“I don’t want to hear about how much they care about lives and the sanctity of lives…I don’t want to see their little smug faces about how much they care about law enforcement when I’m burying a sergeant because they don’t want to piss off the NRA,” he said.

 “Make up your minds!” he demanded. “Whose side are you on? Gun manufacturers? The gun lobby? Or the children who are getting gunned down in this country every single day?”

 Chief Acevedo said that the reason lawmakers have not passed extensions of the Violence Against Women Act “is because the NRA doesn’t like the fact that we want to take firearms out of the hands of boyfriends who abuse their girlfriends.”

 “Who killed our sergeant?” he asked. “A boyfriend abusing his girlfriend! So, you’re either here for women and children and our daughters, and our sisters, and our aunts, or you’re here for the NRA.”



Acevedo is not the leader of law enforcement officers. He is a politician – at best.

His focus is on setting himself up for his next job and gaining favor with the political elites.

He has shown absolutely no concern for his troops.

Fact is, he’s proven that he doesn’t even know or understand the men and women who work in his command.

No matter what the talking heads (like Acevedo) say on TV or the internet: most Street Cops oppose gun control.  They understand these four words quite well, “Shall not be infringed.

We value having good, solid, responsible and armed citizens around who save our ass when it’s being pounded into the ground by some no-good shithead.



Giving Acevedo the CopBlue Horse’s Ass Award is really an insult to horses, everywhere.

This is part of the union’s response which was sent to its members:

“We are all grieving for Chris and the focus should be on him and his family and not on the Chief’s agenda. If the Chief would like to make political statements there are plenty of opportunities to run for office, but in the meantime he should focus on running the 5th largest department in the country, instead of his misplaced activism.”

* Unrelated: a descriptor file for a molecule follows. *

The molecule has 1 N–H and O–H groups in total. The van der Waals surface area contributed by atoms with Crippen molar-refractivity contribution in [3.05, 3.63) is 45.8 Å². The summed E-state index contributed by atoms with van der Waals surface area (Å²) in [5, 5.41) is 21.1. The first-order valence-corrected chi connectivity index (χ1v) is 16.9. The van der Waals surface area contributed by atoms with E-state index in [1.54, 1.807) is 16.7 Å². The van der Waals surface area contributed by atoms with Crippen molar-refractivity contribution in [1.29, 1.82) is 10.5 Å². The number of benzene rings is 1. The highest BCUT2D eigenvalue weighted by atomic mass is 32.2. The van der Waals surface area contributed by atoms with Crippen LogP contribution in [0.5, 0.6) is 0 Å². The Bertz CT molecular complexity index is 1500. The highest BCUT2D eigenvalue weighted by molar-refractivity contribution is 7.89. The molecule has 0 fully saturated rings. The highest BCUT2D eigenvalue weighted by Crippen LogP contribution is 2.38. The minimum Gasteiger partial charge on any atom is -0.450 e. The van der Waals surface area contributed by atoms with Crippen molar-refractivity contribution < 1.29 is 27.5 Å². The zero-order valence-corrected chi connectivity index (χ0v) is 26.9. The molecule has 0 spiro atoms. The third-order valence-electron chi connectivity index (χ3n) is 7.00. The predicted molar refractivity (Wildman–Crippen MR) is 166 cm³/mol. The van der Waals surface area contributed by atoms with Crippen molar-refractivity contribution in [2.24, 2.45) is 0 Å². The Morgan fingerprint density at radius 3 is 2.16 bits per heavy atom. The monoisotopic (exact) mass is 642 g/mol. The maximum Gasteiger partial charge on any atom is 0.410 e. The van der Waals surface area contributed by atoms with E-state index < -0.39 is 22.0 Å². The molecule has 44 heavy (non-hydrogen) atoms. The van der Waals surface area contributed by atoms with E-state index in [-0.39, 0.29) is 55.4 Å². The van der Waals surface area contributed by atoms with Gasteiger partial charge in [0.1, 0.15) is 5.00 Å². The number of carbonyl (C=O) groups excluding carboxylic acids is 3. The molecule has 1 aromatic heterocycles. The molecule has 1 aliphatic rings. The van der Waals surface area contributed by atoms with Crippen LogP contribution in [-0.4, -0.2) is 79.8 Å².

Their words are far more restrained than mine would have been in similar circumstances.

These officers are hurting – and hurting badly. Yet, they still report for duty. The put on their body armor, strap on their gun and pin on their badge as they go out on the streets of Houston to protect the good people who live there.

They deserve – and badly need – a leader sitting in the Chief’s office. Not some guy who is more concerned with planning the details of a well-paid retirement from cop work to make a lateral move into politics.

Hopefully, Acevedo will be more loyal to the voters who may elect him than he has shown to the men who have pledged to take a bullet for him without question.



And we wonder about the sad state of:

  • Trying to recruit new cops.
  • The reason officers who have been on long enough are retiring in droves.
  • Why good cops are leaving cop work for other professions or other agencies.
  • Why 228 good cops committed suicide in 2019.

Mr. Acevedo (I won’t address him as ‘Chief’ because he’s shown that he doesn’t warrant the respect the title brings) represents part of the critical plague facing American law enforcement today:  FAILED LEADERSHIP.

At the bottom line, it’s all about saving just ONE life.